Gaurishankar (also Gauri Sankar or Gauri Shankar; Devanagari
गौरीशंकर; Tibetan: Jomo Tseringma;) is a mountain in
the Himalayas, the second highest peak of the Rolwaling Himal, behind
Melungtse (7,181m). The name comes from the Hindu goddess Gauri, a
manifestation of Durga, and her Consort Shankar, denoting the sacred
regard to which is afforded it by the peoples of Tibet and Nepal. The
Buddhist Sherpas call the mountain Jomo Tseringma. The Nepal
Standard Time (GMT+05:45) is based on the meridian of this mountain
2 Notable features
3 Climbing history
4 Photo gallery
Gaurishankar lies near the western edge of the Rolwaling Himal, about
100 kilometres (62 mi) northeast of Kathmandu. (It is almost
Kathmandu and Mount Everest, and is visible from
Kathmandu.) To the west of the peak lies the valley of the Bhote Kosi,
the western boundary of the Rolwaling Himal. To the north lies the
Menlung Chu, which separates it from its sister peak Melungtse. To the
south lies the Rolwaling Chu, which leads up to the Tesi Lapcha pass,
giving access to the
Khumbu region. It is in Dolakha District.
The mountain has two summits, the northern (higher) summit being
called Shankar (a manifestation of Shiva) and the southern summit
being called Gauri (a manifestation of Shiva's consort). It rises
dramatically above the Bhote Kosi only 5 km away, and is
protected on all sides by steep faces and long, corniced ridges.
The first attempts to climb Gauri Sankar were made in the 1950s and
1960s but weather, avalanches and difficult ice faces defeated all
parties. From 1965 until 1979, the mountain was officially closed
for climbing. When permission was finally granted in 1979, an
American-Nepalese expedition finally managed to gain the top, via the
West Face. This was a route of extreme technical difficulty. The
permit from the Nepalese Ministry of Tourism stipulated that the
summit could only be reached if an equal number of climbers from both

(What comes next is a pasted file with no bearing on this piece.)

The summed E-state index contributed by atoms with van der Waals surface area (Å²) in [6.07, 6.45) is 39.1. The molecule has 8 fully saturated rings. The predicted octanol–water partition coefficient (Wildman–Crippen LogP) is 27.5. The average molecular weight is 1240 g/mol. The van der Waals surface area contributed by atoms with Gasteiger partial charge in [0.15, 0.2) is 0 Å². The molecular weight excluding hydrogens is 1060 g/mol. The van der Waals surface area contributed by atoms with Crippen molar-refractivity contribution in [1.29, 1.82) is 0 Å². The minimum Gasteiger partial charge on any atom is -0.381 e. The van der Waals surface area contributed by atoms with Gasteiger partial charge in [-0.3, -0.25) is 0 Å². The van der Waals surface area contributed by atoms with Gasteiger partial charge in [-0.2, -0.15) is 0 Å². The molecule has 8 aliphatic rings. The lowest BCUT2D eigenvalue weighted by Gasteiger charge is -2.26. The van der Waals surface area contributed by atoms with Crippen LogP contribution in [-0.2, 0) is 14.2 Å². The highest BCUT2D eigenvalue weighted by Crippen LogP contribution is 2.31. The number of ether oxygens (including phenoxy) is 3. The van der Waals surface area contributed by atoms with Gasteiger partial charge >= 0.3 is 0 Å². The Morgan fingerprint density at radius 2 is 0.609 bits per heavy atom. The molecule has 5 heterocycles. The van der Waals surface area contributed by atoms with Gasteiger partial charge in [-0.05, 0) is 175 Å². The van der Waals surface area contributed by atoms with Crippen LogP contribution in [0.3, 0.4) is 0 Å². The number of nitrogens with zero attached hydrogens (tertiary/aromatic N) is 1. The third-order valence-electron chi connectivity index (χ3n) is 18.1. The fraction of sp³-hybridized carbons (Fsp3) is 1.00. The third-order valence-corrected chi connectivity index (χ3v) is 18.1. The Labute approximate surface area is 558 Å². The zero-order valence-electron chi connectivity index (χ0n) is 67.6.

nations were on the summit team.
John Roskelley and Dorje Sherpa
fulfilled that obligation.
In the same year, a British-Nepalese expedition led by Peter Boardman
climbed the long and difficult Southwest Ridge. Boardman, Tim Leach,
Guy Neidhardt, and Pemba Lama made it to the south "Gauri" summit
(7010m. ) on November 8, 1979. Though they did not make the long
additional traverse to the main "Shankar" summit, their climb was a
significant achievement in itself.
Gaurishankar was reached again by a Slovenian team.
The main summit (7134m) was reached on November 1 by Slavko Cankar
(expedition leader), Bojan Šrot and Smiljan Smodiš; and three days
later by Franco Pepevnik and Jože Zupan. They climbed the left side
of the South Face to reach the Southwest Ridge, then continuing to the
The Himalayan Index lists only two additional ascents of the main
summit of Gauri Sankar. The second ascent was made in the spring
of 1984 by Wyman Culbreth and Ang Kami Sherpa, via a new route on a
ridge on the southwest face. The third ascent (and the first winter
ascent), in January 1986, was by South Korean Choi Han-Jo and Ang Kami
In the fall of 2013, the complete south face was finally climbed by a
four-man team of French climbers. After reaching the top of the south
face at 4 pm on October 21, they decided not to continue to the
7,010 m south summit. It took them 11 hours to descend to the
bottom of the face.
A panorama view of
Mountain (7134m) from Kalinchowk
Panorama mountain range of
Gaurishankar from Kalinchowk.
^ a b Sources differ widely on this peak's elevation and prominence.
Peakbagger for example gives an elevation of 7134 m and a
prominence of 1709 m.
^ a b c "High Asia II: Himalaya of Nepal, Bhutan, Sikkim and adjoining
region of Tibet". Peaklist.org. Retrieved 30 May 2014.
^ "Gaurishankar, China/Nepal". Peakbagger.com. Retrieved 30 May
^ a b Read, Al (1980). "The Nepalese-American Gaurishankar
Expedition". American Alpine Journal. American Alpine Club. 22 (2):
417. Retrieved 3 January 2015.
^ Gurung, Trishna. "15 minutes of fame". Nepali Times. Archived from
the original on 25 July 2011. Retrieved 3 September 2012.
^ a b c Fanshawe, Andy; Venables, Stephen (1995). Himalaya
Alpine-Style. Hodder and Stoughton.
^ a b Ohmori, Koichiro (1994). Over The Himalaya. Cloudcap Press (The
Mountaineers). ISBN 978-0938567370.
^ DEM files for the Himalaya (Corrected versions of SRTM data)
^ Neate, Jill (1989). High Asia: An Illustrated History of the 7000
Metre Peaks. The Mountaineers. ISBN 978-0898862386.
^ Boardman, Peter (1983). Sacred Summits. London: Arrow Books, LTD.
^ a b Griffen, Lindsay (November 5, 2013). "South face of Gaurishankar
finally climbed". British Mountaineering Council. Retrieved 3 January
^ "An interview with Aco Pepevnik". 16 June 1997. Retrieved 3 January
^ Griffin, Lindsay (2014). "
Gaurishankar (to Point 6,850m), south
face, Peine Prolongée". American Alpine Journal. American Alpine
Club. Retrieved 3 January 2015.
^ "Himalayan Index". Alpine Club. Retrieved 3 January 2015.
^ "AAJ online". American Alpine Journal: 237. 1986. Archived from the
original on 20 January 2015. Retrieved 3 January 2015.